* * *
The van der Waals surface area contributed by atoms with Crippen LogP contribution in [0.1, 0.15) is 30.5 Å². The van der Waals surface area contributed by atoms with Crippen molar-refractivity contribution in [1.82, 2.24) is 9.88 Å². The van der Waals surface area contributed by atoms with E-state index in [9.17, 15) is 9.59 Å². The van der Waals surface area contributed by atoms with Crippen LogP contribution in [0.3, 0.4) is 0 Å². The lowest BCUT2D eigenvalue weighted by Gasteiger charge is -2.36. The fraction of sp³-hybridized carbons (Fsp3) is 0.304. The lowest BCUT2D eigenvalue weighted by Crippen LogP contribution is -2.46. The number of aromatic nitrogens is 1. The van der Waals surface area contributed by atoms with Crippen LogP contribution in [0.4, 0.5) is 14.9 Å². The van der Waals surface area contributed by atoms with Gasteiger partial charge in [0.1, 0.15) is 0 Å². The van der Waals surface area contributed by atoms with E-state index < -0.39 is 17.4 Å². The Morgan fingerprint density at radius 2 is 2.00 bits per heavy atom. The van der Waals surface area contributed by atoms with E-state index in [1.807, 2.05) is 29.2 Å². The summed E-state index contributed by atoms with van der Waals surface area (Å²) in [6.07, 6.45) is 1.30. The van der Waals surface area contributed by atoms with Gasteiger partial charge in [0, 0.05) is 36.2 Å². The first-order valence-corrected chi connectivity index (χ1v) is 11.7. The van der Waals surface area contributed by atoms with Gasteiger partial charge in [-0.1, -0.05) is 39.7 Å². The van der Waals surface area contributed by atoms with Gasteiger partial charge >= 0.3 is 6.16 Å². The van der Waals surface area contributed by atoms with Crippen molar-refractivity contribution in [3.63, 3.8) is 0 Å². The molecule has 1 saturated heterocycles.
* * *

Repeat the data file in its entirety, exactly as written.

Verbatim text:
The van der Waals surface area contributed by atoms with Crippen LogP contribution in [0.1, 0.15) is 30.5 Å². The van der Waals surface area contributed by atoms with Crippen molar-refractivity contribution in [1.82, 2.24) is 9.88 Å². The van der Waals surface area contributed by atoms with E-state index in [9.17, 15) is 9.59 Å². The van der Waals surface area contributed by atoms with Crippen LogP contribution in [0.3, 0.4) is 0 Å². The lowest BCUT2D eigenvalue weighted by Gasteiger charge is -2.36. The fraction of sp³-hybridized carbons (Fsp3) is 0.304. The lowest BCUT2D eigenvalue weighted by Crippen LogP contribution is -2.46. The number of aromatic nitrogens is 1. The van der Waals surface area contributed by atoms with Crippen LogP contribution in [0.4, 0.5) is 14.9 Å². The van der Waals surface area contributed by atoms with Gasteiger partial charge in [0.1, 0.15) is 0 Å². The van der Waals surface area contributed by atoms with E-state index < -0.39 is 17.4 Å². The Morgan fingerprint density at radius 2 is 2.00 bits per heavy atom. The van der Waals surface area contributed by atoms with E-state index in [1.807, 2.05) is 29.2 Å². The summed E-state index contributed by atoms with van der Waals surface area (Å²) in [6.07, 6.45) is 1.30. The van der Waals surface area contributed by atoms with Gasteiger partial charge in [0, 0.05) is 36.2 Å². The first-order valence-corrected chi connectivity index (χ1v) is 11.7. The van der Waals surface area contributed by atoms with Gasteiger partial charge in [-0.1, -0.05) is 39.7 Å². The van der Waals surface area contributed by atoms with Gasteiger partial charge >= 0.3 is 6.16 Å². The van der Waals surface area contributed by atoms with Crippen molar-refractivity contribution in [3.63, 3.8) is 0 Å². The molecule has 1 saturated heterocycles.